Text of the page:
The corona virus has the world in its grip and we all need to do what we can to keep our risk groups safe and make sure the health care workers can do their job. Many initiatives are made and lots of creative solutions are figured out to make us able to come together in new ways.
Spin together apart
Lots of spinners have regular spin meetings where you can share ideas and inspire each other. Many of these have been cancelled due to the restrictions because of the virus. At the same time, I have seen so many initiatives to digital spin meetings across the world. In this I think both regular guild spinners and spinners who haven’t had a spinning guild or meeting in their community have found their way to digital meetings. Perhaps more spinners meet regularly now than before, only from their own living rooms.
A spinning workshop
One such example is the spinning workshop in Hölö, Sweden. They usually meet every Tuesday in an old church school and spin together. Several of them are risk group and the spinning meetings in the church school has taken a break. But the virus doesn’t stop the spinners from having their meetings. Now they meet online instead. The spinners who are in a risk group can come together apart without subjecting themselves to the virus. Others who have a long way to go to come to the church school can save the time it takes to get there and still enjoy the company and the discussions.
Spinning in the news
The new digital spinning workshop made such an impression that Swedish national media reported from the meetings. Here is a lovely clip and an article from Dagens Nyheter, of the largest newspapers in Sweden. They visited Lena and her Dalapäls sheep one Tuesday in lambing season.
The week after the newspaper had visited I joined the digital meeting. As it turned out, reporters from Swedish national television were visiting Lena to make another clip. It was aired in a live show raising money for those who have suffered the most in the corona crisis. You can watch it here. The clip starts at 49:25 (you can see me for about half a second). In the clip Lena tells us that they immediately closed down the meetings when the restrictions came. Now the digital spinning meetings are a success. People who belong to risk groups can safely go to the digital spinning workshops and join their spinning community. Lena tells us that when they go back to meeting in person again they will still bring a computer to open a digital opportunity for those who can’t come.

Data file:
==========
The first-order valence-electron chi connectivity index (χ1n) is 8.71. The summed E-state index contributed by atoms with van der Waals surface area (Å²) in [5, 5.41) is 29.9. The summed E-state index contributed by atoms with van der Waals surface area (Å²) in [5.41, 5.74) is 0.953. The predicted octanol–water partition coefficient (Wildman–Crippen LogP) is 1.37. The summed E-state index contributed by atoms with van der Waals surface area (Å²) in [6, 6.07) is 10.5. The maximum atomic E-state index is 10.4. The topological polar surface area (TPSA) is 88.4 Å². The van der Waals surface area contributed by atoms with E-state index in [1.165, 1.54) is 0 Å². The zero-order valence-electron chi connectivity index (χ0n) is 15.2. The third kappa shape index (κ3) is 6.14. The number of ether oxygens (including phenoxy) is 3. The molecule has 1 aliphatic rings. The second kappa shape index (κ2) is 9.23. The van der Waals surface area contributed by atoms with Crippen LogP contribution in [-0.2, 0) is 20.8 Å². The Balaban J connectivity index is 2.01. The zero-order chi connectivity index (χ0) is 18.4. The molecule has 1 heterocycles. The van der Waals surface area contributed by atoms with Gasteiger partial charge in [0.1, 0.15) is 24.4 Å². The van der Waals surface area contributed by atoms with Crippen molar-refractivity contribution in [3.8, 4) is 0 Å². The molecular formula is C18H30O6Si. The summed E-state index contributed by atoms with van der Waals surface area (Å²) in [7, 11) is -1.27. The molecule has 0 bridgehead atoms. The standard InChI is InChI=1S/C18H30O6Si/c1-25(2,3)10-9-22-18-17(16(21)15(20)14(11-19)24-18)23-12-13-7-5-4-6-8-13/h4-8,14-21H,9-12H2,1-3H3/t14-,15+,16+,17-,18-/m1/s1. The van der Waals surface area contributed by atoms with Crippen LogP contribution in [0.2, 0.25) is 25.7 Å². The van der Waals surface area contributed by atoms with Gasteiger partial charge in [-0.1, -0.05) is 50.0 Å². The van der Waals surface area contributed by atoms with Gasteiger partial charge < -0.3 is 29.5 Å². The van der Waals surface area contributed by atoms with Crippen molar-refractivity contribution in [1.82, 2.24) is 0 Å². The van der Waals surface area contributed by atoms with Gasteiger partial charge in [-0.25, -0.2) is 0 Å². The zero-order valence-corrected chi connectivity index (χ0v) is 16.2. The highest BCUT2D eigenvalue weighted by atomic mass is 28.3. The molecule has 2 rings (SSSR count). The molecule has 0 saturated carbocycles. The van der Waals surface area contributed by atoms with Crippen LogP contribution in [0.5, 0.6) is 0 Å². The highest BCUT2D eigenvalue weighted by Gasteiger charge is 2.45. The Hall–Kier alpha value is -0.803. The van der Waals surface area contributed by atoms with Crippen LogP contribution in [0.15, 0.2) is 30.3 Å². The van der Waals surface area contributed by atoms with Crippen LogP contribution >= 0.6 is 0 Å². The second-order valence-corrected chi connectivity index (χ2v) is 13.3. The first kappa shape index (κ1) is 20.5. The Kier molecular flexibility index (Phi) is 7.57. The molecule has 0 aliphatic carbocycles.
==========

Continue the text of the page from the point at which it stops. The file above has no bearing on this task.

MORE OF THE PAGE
A digital Q&A
Once a month I host a Q&A for some of my patrons. They can send questions ahead or ask during the Q&A. The sessions have so far been directly in the chat, but in my last Q&A I decided to make it in video.
The first problem was to find a time that suited my patrons and me. Some are in the U.S. and Canada, some in Europe and some in Australia and New Zealand. There was no way I would be able to find a time when all could be present during daytime. So I scheduled two sessions, one in the morning and one in the afternoon.
Seven people from across the globe came to the sessions, one was present at both of them. We had a lovely time together. We could all see and hear each other. This was the first time I have seen some of my most faithful followers. One of them was my very first patron who has supported me for over two years and one was brand new.
Seeing each other made it easier to interact. People could ask questions and show what they meant. They could also bring things to discuss. One patron brought some fleece that she wanted to know how to process, another brought a spindle she asked my opinion of.
Another good thing was that I didn’t have to answer all the questions – all of the participants had experiences to share that was very helpful. I think we can develop these sessions to something very rewarding and useful.
The Q&As are for the higher tier patrons only. If you want to become a patron you can check out my Patreon page. Whether you do or not, I hope it inspires you to start or join digital spinning meetings in one way or another.